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http://journals.plos.org/plosone/article?id=10.1371/journal.pone.0115739PLOS
http://www.ncbi.nlm.nih.gov/pmc/articles/PMC4349656PMC
January 2016

Enteric pathogens and antimicrobial resistance in turkey vultures (Cathartes aura) feeding at the wildlife-livestock interface.

J Zoo Wildl Med 2014 Dec;45(4):931-4

Free-flying turkey vultures (Cathartes aura) were sampled in California to investigate the fecal shedding prevalence and antimicrobial susceptibility of Salmonella enterica, Campylobacter spp., and Escherichia coli. Nine different serotypes of Salmonella enterica were detected in cloacal swabs from turkey vultures, and 6% of vultures were shedding Campylobacter spp.. Turkey vultures sampled at a location with range sheep were more likely to shed tetracycline-resistant E. coli, suggesting that proximity to livestock facilities could facilitate acquisition of drug-resistant bacteria in avian scavengers. These findings illustrate the importance of assessing drug-resistant pathogen transfer at the livestock-wildlife interface.
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http://dx.doi.org/10.1638/2012-0217.1DOI Listing
December 2014

Evaluation of viruses and their association with ocular lesions in pinnipeds in rehabilitation.

Vet Ophthalmol 2015 Jan 17;18 Suppl 1:148-59. Epub 2014 Nov 17.

Royal Veterinary College, University of London, London, NW1 0TU, UK; Institute of Zoology, Zoological Society of London, London, NW1 4RY, UK.

Objective: To assess whether corneal lesions in stranded pinnipeds were associated with viral infections, and to identify the potential pathogen(s) associated with the lesions.

Animals Studied: Twenty-nine California sea lions (Zalophus californianus), 18 northern elephant seals (Mirounga angustirostris), and 34 Pacific harbor seals (Phoca vitulina richardsii).

Procedure: DNA and RNA were extracted from ocular swabs, corneal tissue, and aqueous humor and screened for herpesvirus, adenovirus, poxvirus, and calicivirus families by PCR.

Results: The results indicated a high overall prevalence of viruses, with adenoviruses and herpesviruses detected in all three host species. Three novel adenoviruses (PhAdV-1, PhAdV-2, OtAdV-2) and two novel herpesviruses (PhHV-6, OtHV-4) were detected. There were no statistical differences in the prevalence of viral infection or coinfection among groups of individuals with or without corneal lesions, nor were lesion type, onset, or presence of concurrent disease significantly associated with a viral infection.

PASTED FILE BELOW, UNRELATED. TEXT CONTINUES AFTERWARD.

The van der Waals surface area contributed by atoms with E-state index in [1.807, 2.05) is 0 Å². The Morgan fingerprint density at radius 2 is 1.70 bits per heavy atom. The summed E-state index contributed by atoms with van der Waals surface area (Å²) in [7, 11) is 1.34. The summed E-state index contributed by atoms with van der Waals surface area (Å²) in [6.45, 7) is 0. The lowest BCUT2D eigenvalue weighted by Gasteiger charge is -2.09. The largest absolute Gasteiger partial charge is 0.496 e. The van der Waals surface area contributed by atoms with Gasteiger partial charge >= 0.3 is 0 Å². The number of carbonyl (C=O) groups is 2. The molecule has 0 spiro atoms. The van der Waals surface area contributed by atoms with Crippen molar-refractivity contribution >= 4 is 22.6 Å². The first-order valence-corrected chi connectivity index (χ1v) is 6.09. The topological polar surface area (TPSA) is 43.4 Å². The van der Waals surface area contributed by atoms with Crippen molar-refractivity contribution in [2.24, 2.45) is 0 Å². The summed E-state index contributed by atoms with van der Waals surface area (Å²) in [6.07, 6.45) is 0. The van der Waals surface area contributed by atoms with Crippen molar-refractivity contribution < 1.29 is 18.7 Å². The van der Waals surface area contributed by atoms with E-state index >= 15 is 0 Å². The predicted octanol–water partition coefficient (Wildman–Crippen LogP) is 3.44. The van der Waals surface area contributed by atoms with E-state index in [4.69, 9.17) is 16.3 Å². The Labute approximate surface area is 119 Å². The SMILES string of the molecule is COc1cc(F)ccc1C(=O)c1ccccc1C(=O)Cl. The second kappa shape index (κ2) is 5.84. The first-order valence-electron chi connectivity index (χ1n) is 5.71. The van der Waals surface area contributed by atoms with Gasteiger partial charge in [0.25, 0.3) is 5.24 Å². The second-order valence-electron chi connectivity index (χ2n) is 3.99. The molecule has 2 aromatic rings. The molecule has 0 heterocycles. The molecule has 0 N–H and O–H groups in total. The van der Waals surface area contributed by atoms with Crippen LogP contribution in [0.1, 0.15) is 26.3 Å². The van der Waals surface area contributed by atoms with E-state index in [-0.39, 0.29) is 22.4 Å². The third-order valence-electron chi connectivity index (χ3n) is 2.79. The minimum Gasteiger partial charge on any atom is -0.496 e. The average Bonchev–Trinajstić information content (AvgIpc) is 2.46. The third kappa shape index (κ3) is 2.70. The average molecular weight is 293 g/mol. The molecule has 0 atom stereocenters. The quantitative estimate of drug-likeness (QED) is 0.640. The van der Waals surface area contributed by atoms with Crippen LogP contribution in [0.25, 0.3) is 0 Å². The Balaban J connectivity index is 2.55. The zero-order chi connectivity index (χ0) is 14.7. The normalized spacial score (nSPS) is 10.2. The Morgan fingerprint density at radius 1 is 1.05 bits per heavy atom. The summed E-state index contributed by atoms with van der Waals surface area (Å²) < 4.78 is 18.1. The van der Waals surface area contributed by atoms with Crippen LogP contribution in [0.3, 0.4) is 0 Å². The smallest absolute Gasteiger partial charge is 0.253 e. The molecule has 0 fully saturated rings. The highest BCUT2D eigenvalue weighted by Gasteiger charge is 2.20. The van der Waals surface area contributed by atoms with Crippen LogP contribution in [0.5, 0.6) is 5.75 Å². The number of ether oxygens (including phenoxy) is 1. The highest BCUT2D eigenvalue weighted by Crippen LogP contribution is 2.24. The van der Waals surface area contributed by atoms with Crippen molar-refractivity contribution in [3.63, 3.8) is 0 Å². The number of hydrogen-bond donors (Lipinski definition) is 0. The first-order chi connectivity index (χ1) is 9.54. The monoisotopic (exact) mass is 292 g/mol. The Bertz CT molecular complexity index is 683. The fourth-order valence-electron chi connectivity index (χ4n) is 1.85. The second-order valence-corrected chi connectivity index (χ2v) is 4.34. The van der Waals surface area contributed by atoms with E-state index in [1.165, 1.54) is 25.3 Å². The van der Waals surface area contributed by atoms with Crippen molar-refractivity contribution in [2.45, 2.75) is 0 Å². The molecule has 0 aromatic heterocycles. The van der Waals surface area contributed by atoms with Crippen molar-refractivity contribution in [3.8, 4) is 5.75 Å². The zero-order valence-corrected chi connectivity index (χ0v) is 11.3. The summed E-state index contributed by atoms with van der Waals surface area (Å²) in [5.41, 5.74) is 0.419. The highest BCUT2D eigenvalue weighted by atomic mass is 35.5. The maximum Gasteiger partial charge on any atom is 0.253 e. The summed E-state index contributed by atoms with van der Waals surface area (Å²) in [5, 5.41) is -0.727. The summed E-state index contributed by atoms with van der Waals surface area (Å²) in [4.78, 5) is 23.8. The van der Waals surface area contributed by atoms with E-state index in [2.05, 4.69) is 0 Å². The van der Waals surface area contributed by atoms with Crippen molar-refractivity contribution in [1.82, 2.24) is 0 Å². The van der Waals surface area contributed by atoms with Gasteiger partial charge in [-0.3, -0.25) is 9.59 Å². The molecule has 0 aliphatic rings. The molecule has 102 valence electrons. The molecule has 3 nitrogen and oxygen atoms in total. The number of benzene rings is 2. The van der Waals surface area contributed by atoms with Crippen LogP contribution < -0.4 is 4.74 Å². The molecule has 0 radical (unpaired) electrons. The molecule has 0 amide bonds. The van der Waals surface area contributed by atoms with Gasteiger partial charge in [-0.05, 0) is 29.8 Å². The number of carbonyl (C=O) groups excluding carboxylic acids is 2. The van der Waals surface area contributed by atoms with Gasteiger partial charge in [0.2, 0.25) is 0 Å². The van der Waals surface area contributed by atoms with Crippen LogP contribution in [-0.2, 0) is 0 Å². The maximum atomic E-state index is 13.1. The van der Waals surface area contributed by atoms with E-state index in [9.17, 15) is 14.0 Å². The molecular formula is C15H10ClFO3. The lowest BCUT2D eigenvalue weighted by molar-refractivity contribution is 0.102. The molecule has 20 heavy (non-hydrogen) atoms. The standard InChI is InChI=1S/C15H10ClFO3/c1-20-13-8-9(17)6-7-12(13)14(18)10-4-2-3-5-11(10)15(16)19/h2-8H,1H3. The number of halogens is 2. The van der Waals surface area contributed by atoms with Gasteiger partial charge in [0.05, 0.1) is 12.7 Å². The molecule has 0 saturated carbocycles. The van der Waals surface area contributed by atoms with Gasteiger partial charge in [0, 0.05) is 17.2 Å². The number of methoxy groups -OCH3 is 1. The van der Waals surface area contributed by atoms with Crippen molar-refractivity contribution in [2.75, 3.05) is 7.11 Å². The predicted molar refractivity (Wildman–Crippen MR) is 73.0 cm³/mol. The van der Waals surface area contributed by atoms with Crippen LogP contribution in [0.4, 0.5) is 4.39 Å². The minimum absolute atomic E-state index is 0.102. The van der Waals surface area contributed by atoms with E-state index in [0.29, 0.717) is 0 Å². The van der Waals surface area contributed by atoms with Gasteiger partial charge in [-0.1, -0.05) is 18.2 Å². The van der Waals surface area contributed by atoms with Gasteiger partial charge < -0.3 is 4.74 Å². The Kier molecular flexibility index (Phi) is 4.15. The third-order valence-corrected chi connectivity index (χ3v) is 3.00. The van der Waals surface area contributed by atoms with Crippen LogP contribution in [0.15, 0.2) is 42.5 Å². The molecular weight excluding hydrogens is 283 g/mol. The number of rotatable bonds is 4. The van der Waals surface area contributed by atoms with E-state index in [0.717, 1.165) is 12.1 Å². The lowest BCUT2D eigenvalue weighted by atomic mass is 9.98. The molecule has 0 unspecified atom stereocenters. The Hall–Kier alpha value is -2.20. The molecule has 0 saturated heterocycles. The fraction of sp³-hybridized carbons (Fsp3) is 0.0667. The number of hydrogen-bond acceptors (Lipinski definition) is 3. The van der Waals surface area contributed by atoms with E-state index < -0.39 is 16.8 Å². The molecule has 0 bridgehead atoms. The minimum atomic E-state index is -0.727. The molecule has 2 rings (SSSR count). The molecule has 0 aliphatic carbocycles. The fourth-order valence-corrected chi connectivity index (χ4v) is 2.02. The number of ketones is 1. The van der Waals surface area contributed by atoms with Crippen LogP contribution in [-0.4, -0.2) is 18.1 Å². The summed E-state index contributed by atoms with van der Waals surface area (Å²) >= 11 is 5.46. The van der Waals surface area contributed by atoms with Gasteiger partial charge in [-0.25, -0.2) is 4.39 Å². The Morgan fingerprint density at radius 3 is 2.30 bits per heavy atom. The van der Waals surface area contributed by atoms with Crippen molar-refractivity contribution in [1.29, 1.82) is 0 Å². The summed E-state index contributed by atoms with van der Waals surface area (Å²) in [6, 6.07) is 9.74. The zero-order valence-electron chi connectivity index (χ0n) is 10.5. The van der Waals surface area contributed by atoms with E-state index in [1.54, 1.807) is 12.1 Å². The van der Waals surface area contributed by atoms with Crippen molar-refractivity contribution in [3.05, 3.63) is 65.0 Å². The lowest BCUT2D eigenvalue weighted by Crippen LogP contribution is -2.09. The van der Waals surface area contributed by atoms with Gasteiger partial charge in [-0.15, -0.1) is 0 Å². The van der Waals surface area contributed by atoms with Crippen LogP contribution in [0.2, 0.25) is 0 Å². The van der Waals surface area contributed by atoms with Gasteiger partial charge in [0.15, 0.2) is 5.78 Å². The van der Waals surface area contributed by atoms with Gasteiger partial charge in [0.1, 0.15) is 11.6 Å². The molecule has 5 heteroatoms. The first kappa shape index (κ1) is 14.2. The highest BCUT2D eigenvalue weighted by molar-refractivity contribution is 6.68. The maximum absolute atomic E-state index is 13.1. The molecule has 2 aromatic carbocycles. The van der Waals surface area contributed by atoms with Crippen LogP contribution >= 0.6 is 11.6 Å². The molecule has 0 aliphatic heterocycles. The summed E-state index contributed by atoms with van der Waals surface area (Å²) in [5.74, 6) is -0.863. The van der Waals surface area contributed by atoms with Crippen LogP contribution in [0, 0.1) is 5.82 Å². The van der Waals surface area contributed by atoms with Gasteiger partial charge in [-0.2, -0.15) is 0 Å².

Conclusions: The results suggested that viral presence in ocular tissues was common, not significantly associated with ocular disease and thus should not preclude release of an otherwise healthy animal. We could not confirm a correlation of virus presence with lesion due to the high percentage of virus-positive, clinically normal animals. This implied that seals and sea lions can have ocular tissues infected with several viruses without having readily evident associated lesions. This difficulty in correlating viral presence, particularly herpesviruses, with ocular lesions was also a common finding in studies with terrestrial species and highlighted the difficulty of confirming a virus as a primary pathogen in ocular lesions.
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http://dx.doi.org/10.1111/vop.12235DOI Listing
January 2015

Spatiotemporal patterns and risk factors for lead exposure in endangered California condors during 15 years of reintroduction.

Conserv Biol 2014 Dec 15;28(6):1721-30. Epub 2014 Jul 15.

Wildlife Health Center, School of Veterinary Medicine, University of California-Davis, 1089 Veterinary Medicine Drive, Davis, CA, 95616, U.S.A.